IN MID-AFTERNOON JUST days after Christmas, finding a park in the small National Heritage town of Central Tilba, on the far South Coast of New South Wales, was proving difficult. Rows of Audis, Prados, the occasional BMW and all kinds of shining new four-wheel drives lined the narrow streets. Throngs of day-trippers surged in and out of the century-old houses now converted to shops and cafés: pretty timber-clad buildings with red tin roofs, bordered by neat gardens of hydrangeas and roses.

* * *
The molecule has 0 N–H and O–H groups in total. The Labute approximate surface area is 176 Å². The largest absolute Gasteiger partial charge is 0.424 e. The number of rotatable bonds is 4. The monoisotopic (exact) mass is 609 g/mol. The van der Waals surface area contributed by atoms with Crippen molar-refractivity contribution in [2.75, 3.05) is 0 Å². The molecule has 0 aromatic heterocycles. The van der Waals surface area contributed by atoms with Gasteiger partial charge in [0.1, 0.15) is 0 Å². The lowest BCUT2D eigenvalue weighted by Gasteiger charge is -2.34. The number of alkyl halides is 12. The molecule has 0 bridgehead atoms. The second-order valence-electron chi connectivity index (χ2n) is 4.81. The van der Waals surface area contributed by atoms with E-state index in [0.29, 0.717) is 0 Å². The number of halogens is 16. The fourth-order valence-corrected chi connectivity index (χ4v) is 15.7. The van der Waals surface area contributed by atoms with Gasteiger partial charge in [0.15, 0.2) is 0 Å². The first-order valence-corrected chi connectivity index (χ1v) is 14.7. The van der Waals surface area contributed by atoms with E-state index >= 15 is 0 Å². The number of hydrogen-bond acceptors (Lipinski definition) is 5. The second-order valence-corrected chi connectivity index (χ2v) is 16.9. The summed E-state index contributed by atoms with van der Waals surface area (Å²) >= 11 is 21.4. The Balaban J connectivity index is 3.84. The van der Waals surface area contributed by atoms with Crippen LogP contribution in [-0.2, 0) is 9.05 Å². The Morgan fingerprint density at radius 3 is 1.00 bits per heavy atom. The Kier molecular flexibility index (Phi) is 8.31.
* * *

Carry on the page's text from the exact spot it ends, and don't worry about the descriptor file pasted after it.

Central Tilba is a snapshot of a prosperous early-twentieth-century rural Australian town, captured for voracious tourists. In the Old Cheese Factory I stood shoulder to shoulder with others as cheese, ice cream, fudge, books, tea towels and a mind-numbing array of knick-knacks were sold. Devonshire teas and meat pies were gobbled as people sauntered and shopped their way through the art gallery, the leather shop, and the new-age hemp clothing and crystal store.
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